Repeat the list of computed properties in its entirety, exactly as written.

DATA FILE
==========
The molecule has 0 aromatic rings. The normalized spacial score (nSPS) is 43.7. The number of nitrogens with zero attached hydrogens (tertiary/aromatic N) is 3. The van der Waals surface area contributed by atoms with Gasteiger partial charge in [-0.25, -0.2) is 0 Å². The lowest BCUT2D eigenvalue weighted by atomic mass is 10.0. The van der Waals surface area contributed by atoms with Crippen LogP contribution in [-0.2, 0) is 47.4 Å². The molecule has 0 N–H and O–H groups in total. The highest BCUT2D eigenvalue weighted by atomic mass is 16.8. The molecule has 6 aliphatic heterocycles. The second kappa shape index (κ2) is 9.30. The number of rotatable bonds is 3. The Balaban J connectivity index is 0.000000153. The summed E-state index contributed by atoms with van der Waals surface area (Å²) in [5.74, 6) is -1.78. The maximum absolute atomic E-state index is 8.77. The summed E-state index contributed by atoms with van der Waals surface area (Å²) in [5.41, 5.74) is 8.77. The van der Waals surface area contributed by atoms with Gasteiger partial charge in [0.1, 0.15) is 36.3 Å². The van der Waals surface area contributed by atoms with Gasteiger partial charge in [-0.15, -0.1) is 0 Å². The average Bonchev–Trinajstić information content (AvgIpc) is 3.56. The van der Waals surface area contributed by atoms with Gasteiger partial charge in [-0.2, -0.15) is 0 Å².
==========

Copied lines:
The molecule has 0 aromatic rings. The normalized spacial score (nSPS) is 43.7. The number of nitrogens with zero attached hydrogens (tertiary/aromatic N) is 3. The van der Waals surface area contributed by atoms with Gasteiger partial charge in [-0.25, -0.2) is 0 Å². The lowest BCUT2D eigenvalue weighted by atomic mass is 10.0. The van der Waals surface area contributed by atoms with Crippen LogP contribution in [-0.2, 0) is 47.4 Å². The molecule has 0 N–H and O–H groups in total. The highest BCUT2D eigenvalue weighted by atomic mass is 16.8. The molecule has 6 aliphatic heterocycles. The second kappa shape index (κ2) is 9.30. The number of rotatable bonds is 3. The Balaban J connectivity index is 0.000000153. The summed E-state index contributed by atoms with van der Waals surface area (Å²) in [5.74, 6) is -1.78. The maximum absolute atomic E-state index is 8.77. The summed E-state index contributed by atoms with van der Waals surface area (Å²) in [5.41, 5.74) is 8.77. The van der Waals surface area contributed by atoms with Gasteiger partial charge in [0.1, 0.15) is 36.3 Å². The van der Waals surface area contributed by atoms with Gasteiger partial charge in [-0.15, -0.1) is 0 Å². The average Bonchev–Trinajstić information content (AvgIpc) is 3.56. The van der Waals surface area contributed by atoms with Gasteiger partial charge in [-0.2, -0.15) is 0 Å².